Donald Trump's nuked credibility: How can a flagrantly dishonest president manage an international crisis?

The president's word is worthless, and that makes a potential North Korea confrontation all the more dangerous

Published April 18, 2017 2:00PM (EDT)

 (AP Photo/Andrew Harnik, File)
(AP Photo/Andrew Harnik, File)

Susan Rice, the former national security adviser under Barack Obama, has become the focus of an enthusiastic scandal-manufacturing effort by the Trump White House, its hapless allies in Congress and the conservative media. To hear them tell it, Rice apparently masterminded the illegal “unmasking” of Trump aides whose conversations were captured by U.S. intelligence agencies conducting surveillance of foreign officials. White House officials have been going on conservative TV and radio programs to hype these allegations as the biggest scandal in American political history. President Donald Trump himself went so far as to say that he thinks Rice broke the law.

Well, it now looks like Susan Rice did not commit a crime after all. CNN reported last week that Republican and Democratic investigators looking into the unmasking allegations have found no “unusual or illegal” behavior by Obama administration officials. CNN’s findings were corroborated by NBC, which cited bipartisan (and anonymous) congressional sources in reporting that there was “no inappropriate action by Susan Rice or any other Obama administration official.” The Trump White House, meanwhile, has not provided any evidence to support the president’s suggestion that laws were broken.

And so, once again, we are drawn back to the issue of credibility. As I wrote last month, Trump and his aides have done everything in their power over the course of this very young administration to sacrifice every presumption of honesty and good faith. In March Trump was flailing about trying to prove his false claim that Barack Obama had “wiretapped” Trump Tower. The Rice allegations emerged as a means for the president to allege that his wiretapping claims had been vindicated (they weren’t) and that the real scandal involved his predecessor. The word of the president is worthless and, as I wrote last month, that lack of credibility will prove debilitating in the event of a crisis.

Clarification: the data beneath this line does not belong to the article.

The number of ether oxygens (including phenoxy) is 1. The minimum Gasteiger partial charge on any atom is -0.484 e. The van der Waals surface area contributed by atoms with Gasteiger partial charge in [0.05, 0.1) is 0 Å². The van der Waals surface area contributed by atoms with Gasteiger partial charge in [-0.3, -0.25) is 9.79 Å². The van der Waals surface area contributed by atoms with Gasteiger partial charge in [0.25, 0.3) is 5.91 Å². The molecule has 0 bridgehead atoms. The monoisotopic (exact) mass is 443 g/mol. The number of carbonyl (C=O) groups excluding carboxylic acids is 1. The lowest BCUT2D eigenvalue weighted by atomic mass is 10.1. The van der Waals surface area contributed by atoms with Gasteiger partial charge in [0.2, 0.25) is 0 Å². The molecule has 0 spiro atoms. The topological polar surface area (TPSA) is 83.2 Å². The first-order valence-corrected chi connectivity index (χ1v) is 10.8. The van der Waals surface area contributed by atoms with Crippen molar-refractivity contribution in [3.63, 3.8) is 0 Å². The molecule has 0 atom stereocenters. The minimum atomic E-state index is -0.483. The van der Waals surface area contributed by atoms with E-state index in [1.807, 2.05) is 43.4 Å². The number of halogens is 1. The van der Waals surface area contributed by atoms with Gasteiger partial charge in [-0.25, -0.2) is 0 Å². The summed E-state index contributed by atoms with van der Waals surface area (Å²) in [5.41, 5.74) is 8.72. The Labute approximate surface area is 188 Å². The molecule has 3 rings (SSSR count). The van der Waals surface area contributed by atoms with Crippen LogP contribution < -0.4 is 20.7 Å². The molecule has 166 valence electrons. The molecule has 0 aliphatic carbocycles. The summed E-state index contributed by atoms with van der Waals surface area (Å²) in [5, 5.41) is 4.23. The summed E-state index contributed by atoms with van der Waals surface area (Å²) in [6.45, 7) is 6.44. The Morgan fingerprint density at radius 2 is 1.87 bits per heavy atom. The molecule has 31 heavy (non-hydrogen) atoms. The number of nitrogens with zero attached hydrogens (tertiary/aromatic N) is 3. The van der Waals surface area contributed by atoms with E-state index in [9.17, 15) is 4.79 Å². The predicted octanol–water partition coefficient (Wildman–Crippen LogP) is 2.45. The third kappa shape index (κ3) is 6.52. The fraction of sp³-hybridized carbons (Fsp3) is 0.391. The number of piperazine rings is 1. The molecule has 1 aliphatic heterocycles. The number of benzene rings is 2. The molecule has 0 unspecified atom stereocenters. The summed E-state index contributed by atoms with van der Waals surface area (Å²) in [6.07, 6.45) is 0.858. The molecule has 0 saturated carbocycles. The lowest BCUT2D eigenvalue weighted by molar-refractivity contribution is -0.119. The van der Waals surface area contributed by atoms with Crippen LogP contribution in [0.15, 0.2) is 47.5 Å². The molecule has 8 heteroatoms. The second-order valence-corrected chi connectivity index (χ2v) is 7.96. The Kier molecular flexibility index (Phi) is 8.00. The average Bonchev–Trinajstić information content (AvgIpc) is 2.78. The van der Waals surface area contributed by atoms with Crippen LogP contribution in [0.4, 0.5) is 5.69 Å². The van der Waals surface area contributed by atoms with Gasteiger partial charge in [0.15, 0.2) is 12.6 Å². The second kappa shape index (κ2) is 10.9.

This brings us to North Korea. Kim Jong Un's regime has spent the Trump presidency test-firing missiles and threatening to conduct additional nuclear tests. Trump has been pressuring China to take a more active role in containing North Korea’s nuclear ambitions, and at the same time his administration has been making vague threats about taking unilateral military action. Vice President Mike Pence was in South Korea over the weekend, and he warned the North Koreans of Trump’s “strength and resolve,” as demonstrated by the bombings in Syria and Afghanistan Trump ordered. The situation seems to be drifting steadily toward a crisis point.

That’s scary enough, given the potential for disaster that would attend pretty much every plausible course of action toward North Korea. The situation is made still more volatile by the fact that there doesn’t seem to be any coherent thinking behind when and where the administration uses force, and Trump himself has no reserve of credibility to draw upon to make a case that military action is necessary.

What reason is there to believe that Donald Trump is approaching the North Korean nuclear problem with any degree of caution or insight? Why would U.S. allies place any faith in Trump's Korea pronouncements, given his wild inconsistencies on international affairs and capricious reversals of his stated foreign policies? If Trump were to make the case tomorrow that military action is the only way to halt North Korean nuclear proliferation, why would anyone believe him?

These same questions will apply to every other foreign policy crisis that is plopped before Donald Trump for the duration of his presidency. The flagrant dishonesty and obvious bad faith the administration shows at every opportunity are driven by the president, who lies to protect and advance his own interests.

The worst possible outcome would be for Trump to view the use of military force as his means for maintaining credibility. His attacks in Syria and Afghanistan have been met with sober approbation from influential media figures who wrongly conflate acts of warfare with presidential gravitas. Trump seems to have figured out that he can compensate for months of credibility-destroying lies — at least in some people's eyes — by dropping a few bombs.

By Simon Maloy

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